18.
West J Emerg Med ; 20(3): 527-536, 2019 May.
Artículo en Inglés | MEDLINE | ID: mdl-31123556

RESUMEN

Introduction: The objective of this study was to review and critically appraise the medical education literature pertaining to a flipped-classroom (FC) education model, and to highlight influential papers that inform our current understanding of the role of the FC in medical education. Methods: A search of the English-language literature querying Education Resources Information Center (ERIC), PsychINFO, PubMed, and Scopus identified 296 papers related to the FC using either quantitative, qualitative, or review methods. Two reviewers independently screened each category of publications using previously established exclusion criteria. Eight reviewers then independently scored the remaining 54 publications using either a qualitative, quantitative, or review-paper scoring system. Each scoring system consisted of nine criteria and used parallel metrics that have been previously used in critical appraisals of education research. Results: A total of 54 papers (33 quantitative, four qualitative, and 17 review) on FC met a priori criteria for inclusion and were critically appraised and reviewed. The top 10 highest scoring articles (five quantitative studies, two qualitative studies, and three review papers) are summarized in this article. Conclusion: This installment of the Council of Emergency Medicine Residency Directors (CORD) Academy Critical Appraisal series highlights 10 papers that describe the current state of literature on the flipped classroom, including an analysis of the benefits and drawbacks of an FC approach, practical implications for emergency medicine educators, and next steps for future research.


Asunto(s)
Educación Médica , Medicina de Emergencia/educación , Publicaciones/normas , Materiales de Enseñanza/normas , Educación Médica/métodos , Educación Médica/tendencias , Humanos , Modelos Educacionales
20.
BMC Med Educ ; 19(1): 96, 2019 Apr 02.
Artículo en Inglés | MEDLINE | ID: mdl-30940152

RESUMEN

BACKGROUND: Students use mobile devices extensively in their everyday life, and the new technology is adopted in study usage. Since 2013, the University of Helsinki has given new medical and dental students iPads for study use. Simultaneously, an action research project on mobile learning started focusing on these students' mobile device usage throughout their study years. Note taking is crucial in academic studies, but the research evidence in this area is scarce. The aims of this study were to explore medical and dental students' self-reported study uses of mobile devices and their best practices of mobile note taking. METHOD: An action research project began in 2013 and followed the first student cohort (124 medical and 52 dental students) with iPads from the first until the fifth study year. We explored students' descriptions of their most important study uses of mobile devices and their perceptions of note taking with iPads. The longitudinal data were collected with online questionnaires over the years. The answers to open-ended questions were examined using qualitative content analysis. The findings were triangulated with another question on note taking and focus-group interviews. RESULTS: The response rates varied between 73 and 95%. Note taking was the most frequently and consistently reported study use of iPads during the study years. While taking notes, students processed the new information in an accomplished way and personalised the digital learning materials by making comments, underlining, marking images and drawing. The visual nature of their learning materials stimulated learning. Students organised the notes for retention in their personalised digital library. In the clinical studies, medical students faced the teachers' resistance and ambivalence to mobile device usage. This hindered the full-scale benefit of the novel technology in the clinical context. CONCLUSIONS: Efficient digital note taking practices were pivotal to students in becoming mobile learners. Having all their notes and learning materials organised in their personal digital libraries enabled the students to retrieve them anywhere, anytime, both when studying for examinations and treating patients in the clinical practice. The challenges the medical students met using mobile devices in the clinical setting require further studies.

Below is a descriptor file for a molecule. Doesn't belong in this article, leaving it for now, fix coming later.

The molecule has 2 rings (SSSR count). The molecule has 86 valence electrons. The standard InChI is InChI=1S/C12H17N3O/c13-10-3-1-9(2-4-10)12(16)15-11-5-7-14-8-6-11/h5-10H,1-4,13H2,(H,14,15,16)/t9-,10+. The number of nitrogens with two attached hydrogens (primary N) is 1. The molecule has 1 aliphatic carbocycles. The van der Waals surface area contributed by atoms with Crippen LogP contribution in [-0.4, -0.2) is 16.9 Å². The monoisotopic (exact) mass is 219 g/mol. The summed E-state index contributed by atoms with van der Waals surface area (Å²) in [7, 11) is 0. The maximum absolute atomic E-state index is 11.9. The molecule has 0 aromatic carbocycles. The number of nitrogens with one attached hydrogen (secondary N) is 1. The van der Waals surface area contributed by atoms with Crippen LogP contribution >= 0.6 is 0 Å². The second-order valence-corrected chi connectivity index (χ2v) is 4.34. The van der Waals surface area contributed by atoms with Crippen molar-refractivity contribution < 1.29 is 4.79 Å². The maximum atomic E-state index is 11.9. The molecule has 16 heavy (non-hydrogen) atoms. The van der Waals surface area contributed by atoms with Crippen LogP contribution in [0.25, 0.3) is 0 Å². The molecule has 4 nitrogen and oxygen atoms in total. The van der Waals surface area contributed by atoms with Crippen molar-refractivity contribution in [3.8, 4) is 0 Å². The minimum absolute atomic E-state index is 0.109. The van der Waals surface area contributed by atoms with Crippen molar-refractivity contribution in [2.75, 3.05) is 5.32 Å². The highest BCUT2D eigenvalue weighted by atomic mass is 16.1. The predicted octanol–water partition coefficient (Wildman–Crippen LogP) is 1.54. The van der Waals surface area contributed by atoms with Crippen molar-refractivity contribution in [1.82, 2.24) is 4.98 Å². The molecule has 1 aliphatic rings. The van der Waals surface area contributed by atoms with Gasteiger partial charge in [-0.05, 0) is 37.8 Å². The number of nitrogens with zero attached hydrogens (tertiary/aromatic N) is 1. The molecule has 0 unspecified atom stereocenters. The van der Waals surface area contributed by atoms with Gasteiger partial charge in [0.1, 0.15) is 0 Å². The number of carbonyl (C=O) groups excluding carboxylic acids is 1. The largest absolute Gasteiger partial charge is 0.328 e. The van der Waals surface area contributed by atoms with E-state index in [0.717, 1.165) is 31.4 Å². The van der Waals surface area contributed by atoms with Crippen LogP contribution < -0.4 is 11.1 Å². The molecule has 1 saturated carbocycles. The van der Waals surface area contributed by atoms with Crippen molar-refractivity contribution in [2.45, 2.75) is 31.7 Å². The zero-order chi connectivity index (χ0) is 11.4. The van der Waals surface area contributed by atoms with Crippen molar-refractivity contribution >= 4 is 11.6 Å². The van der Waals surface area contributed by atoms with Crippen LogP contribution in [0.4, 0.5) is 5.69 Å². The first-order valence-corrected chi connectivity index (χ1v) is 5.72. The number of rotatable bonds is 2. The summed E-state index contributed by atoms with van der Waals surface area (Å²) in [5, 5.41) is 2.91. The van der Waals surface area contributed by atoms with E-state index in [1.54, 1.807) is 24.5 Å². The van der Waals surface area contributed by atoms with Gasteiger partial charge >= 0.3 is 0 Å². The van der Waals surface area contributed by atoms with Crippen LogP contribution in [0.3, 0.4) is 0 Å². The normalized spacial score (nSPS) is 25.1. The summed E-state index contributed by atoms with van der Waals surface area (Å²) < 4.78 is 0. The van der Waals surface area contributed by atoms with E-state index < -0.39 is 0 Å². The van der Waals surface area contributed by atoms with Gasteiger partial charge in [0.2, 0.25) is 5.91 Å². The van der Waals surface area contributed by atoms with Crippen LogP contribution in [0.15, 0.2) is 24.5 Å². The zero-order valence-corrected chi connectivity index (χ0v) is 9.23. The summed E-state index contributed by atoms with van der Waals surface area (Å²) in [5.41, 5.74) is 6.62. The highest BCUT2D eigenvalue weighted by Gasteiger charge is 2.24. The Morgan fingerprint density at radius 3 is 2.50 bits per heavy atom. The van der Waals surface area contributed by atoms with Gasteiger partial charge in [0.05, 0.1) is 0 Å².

Asunto(s)
Computadores de Bolsillo/estadística & datos numéricos , Educación Médica , Aprendizaje , Aplicaciones Móviles/estadística & datos numéricos , Teléfono Inteligente/estadística & datos numéricos , Estudiantes de Medicina/estadística & datos numéricos , Recolección de Datos , Educación Médica/tendencias , Grupos Focales , Humanos , Investigación Cualitativa